By the way, the Portland State University identity re-design, by firm Sockeye Creative, is showcased in Identity Crisis!.
Since 2004 I have been a member of the HOW Magazine Editorial Advisory Board. I have also written for the magazine, and been included in HOW articles written by others. In May 2008 I will be speaking at a HOW Design Conference for a fourth time.
PaperSpecs is the first online paper database specifically developed for the design/print industry. This past week they selected Identity Crisis! as the Book of the Week in the site's online Paper Talks newsletter. It's also listed as one of the PaperSpecs suggested books.
Last night I had a very successful Identity Crisis! book signing event at St. Johns Booksellers in North Portland. Owners Liz Dorman and Nena Rawdah hosted the fun evening at their store, located at 8622 N. Lombard in the St. Johns neighborhood.
Following the event, I signed numerous copies of Identity Crisis! and the store now has the books available for purchase. Unfortunately, they don't have website ordering. However, you may visit the store in person, email them at email@example.com, or call (503)283-0032, to place an order or get additional information about the book. As other Portland area bookstores have limited quantities of the volume in stock - or have not yet received orders - St. Johns Booksellers is a great independent bookstore option.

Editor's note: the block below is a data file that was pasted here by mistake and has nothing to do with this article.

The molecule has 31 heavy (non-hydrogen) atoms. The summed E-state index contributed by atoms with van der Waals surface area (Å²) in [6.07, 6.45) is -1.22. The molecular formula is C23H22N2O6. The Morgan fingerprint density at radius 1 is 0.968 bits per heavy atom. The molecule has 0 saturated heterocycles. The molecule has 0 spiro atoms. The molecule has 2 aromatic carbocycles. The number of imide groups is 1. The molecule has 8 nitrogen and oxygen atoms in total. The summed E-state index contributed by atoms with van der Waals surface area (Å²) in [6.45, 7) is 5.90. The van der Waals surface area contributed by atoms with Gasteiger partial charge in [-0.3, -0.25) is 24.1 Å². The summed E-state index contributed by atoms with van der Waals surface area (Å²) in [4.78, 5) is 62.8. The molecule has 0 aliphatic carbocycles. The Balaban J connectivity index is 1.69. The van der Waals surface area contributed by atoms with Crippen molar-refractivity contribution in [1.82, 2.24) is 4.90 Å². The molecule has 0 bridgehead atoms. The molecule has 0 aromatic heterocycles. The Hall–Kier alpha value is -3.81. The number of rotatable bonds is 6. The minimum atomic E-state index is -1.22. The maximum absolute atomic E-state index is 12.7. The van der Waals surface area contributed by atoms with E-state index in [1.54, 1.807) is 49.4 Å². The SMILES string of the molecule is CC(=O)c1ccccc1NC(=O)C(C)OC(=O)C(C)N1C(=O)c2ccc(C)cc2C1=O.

If someone would like a personally inscribed copy, provide the store with the necessary information and I would be happy to stop by and personalize the book before it is shipped out.